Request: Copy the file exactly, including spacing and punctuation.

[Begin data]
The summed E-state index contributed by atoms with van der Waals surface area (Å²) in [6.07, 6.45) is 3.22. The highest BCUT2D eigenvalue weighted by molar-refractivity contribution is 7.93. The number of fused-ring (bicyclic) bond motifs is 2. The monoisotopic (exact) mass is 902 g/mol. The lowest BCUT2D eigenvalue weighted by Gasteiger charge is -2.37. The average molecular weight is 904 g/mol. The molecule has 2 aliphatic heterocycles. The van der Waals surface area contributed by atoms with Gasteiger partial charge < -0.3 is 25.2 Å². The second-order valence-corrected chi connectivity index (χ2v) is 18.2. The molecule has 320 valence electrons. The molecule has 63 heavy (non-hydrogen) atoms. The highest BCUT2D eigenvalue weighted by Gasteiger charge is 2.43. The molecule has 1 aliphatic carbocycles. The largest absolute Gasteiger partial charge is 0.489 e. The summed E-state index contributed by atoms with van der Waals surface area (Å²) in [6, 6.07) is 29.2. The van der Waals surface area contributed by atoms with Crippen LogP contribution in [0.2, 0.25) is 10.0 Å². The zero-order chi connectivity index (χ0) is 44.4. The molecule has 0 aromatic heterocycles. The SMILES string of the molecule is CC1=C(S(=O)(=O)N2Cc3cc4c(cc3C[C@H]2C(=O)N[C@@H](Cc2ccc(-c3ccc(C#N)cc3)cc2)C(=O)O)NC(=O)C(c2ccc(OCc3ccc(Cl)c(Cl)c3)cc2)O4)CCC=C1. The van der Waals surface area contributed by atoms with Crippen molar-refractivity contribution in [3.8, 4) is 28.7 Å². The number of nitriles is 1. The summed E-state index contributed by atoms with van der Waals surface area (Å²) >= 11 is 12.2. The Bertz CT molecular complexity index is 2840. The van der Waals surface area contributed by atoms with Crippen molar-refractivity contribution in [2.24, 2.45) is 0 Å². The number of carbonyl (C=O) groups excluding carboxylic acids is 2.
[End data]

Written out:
The summed E-state index contributed by atoms with van der Waals surface area (Å²) in [6.07, 6.45) is 3.22. The highest BCUT2D eigenvalue weighted by molar-refractivity contribution is 7.93. The number of fused-ring (bicyclic) bond motifs is 2. The monoisotopic (exact) mass is 902 g/mol. The lowest BCUT2D eigenvalue weighted by Gasteiger charge is -2.37. The average molecular weight is 904 g/mol. The molecule has 2 aliphatic heterocycles. The van der Waals surface area contributed by atoms with Gasteiger partial charge < -0.3 is 25.2 Å². The second-order valence-corrected chi connectivity index (χ2v) is 18.2. The molecule has 320 valence electrons. The molecule has 63 heavy (non-hydrogen) atoms. The highest BCUT2D eigenvalue weighted by Gasteiger charge is 2.43. The molecule has 1 aliphatic carbocycles. The largest absolute Gasteiger partial charge is 0.489 e. The summed E-state index contributed by atoms with van der Waals surface area (Å²) in [6, 6.07) is 29.2. The van der Waals surface area contributed by atoms with Crippen LogP contribution in [0.2, 0.25) is 10.0 Å². The zero-order chi connectivity index (χ0) is 44.4. The molecule has 0 aromatic heterocycles. The SMILES string of the molecule is CC1=C(S(=O)(=O)N2Cc3cc4c(cc3C[C@H]2C(=O)N[C@@H](Cc2ccc(-c3ccc(C#N)cc3)cc2)C(=O)O)NC(=O)C(c2ccc(OCc3ccc(Cl)c(Cl)c3)cc2)O4)CCC=C1. The van der Waals surface area contributed by atoms with Crippen molar-refractivity contribution in [3.8, 4) is 28.7 Å². The number of nitriles is 1. The summed E-state index contributed by atoms with van der Waals surface area (Å²) >= 11 is 12.2. The Bertz CT molecular complexity index is 2840. The van der Waals surface area contributed by atoms with Crippen molar-refractivity contribution in [2.24, 2.45) is 0 Å². The number of carbonyl (C=O) groups excluding carboxylic acids is 2.